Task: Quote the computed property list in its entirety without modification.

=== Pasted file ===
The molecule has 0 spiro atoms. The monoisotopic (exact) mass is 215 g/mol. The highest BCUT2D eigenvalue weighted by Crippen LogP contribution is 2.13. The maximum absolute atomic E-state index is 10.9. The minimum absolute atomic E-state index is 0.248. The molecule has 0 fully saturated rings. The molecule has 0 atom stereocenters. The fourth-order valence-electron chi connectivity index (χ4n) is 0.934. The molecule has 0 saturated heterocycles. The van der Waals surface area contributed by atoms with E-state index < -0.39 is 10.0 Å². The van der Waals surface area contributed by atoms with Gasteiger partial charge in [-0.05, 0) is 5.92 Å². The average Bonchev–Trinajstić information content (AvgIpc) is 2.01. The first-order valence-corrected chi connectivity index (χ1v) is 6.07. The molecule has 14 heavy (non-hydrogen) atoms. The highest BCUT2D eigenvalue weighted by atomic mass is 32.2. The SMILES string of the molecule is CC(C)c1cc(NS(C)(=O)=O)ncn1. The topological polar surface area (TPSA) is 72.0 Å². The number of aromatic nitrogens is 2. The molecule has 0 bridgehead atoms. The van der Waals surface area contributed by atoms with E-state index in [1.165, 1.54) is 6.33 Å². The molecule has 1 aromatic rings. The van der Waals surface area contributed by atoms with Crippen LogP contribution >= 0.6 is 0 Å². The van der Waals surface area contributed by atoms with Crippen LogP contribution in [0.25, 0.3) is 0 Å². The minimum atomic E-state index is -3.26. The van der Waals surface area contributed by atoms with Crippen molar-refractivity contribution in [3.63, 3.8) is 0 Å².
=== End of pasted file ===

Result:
The molecule has 0 spiro atoms. The monoisotopic (exact) mass is 215 g/mol. The highest BCUT2D eigenvalue weighted by Crippen LogP contribution is 2.13. The maximum absolute atomic E-state index is 10.9. The minimum absolute atomic E-state index is 0.248. The molecule has 0 fully saturated rings. The molecule has 0 atom stereocenters. The fourth-order valence-electron chi connectivity index (χ4n) is 0.934. The molecule has 0 saturated heterocycles. The van der Waals surface area contributed by atoms with E-state index < -0.39 is 10.0 Å². The van der Waals surface area contributed by atoms with Gasteiger partial charge in [-0.05, 0) is 5.92 Å². The average Bonchev–Trinajstić information content (AvgIpc) is 2.01. The first-order valence-corrected chi connectivity index (χ1v) is 6.07. The molecule has 14 heavy (non-hydrogen) atoms. The highest BCUT2D eigenvalue weighted by atomic mass is 32.2. The SMILES string of the molecule is CC(C)c1cc(NS(C)(=O)=O)ncn1. The topological polar surface area (TPSA) is 72.0 Å². The number of aromatic nitrogens is 2. The molecule has 0 bridgehead atoms. The van der Waals surface area contributed by atoms with E-state index in [1.165, 1.54) is 6.33 Å². The molecule has 1 aromatic rings. The van der Waals surface area contributed by atoms with Crippen LogP contribution >= 0.6 is 0 Å². The van der Waals surface area contributed by atoms with Crippen LogP contribution in [0.25, 0.3) is 0 Å². The minimum atomic E-state index is -3.26. The van der Waals surface area contributed by atoms with Crippen molar-refractivity contribution in [3.63, 3.8) is 0 Å².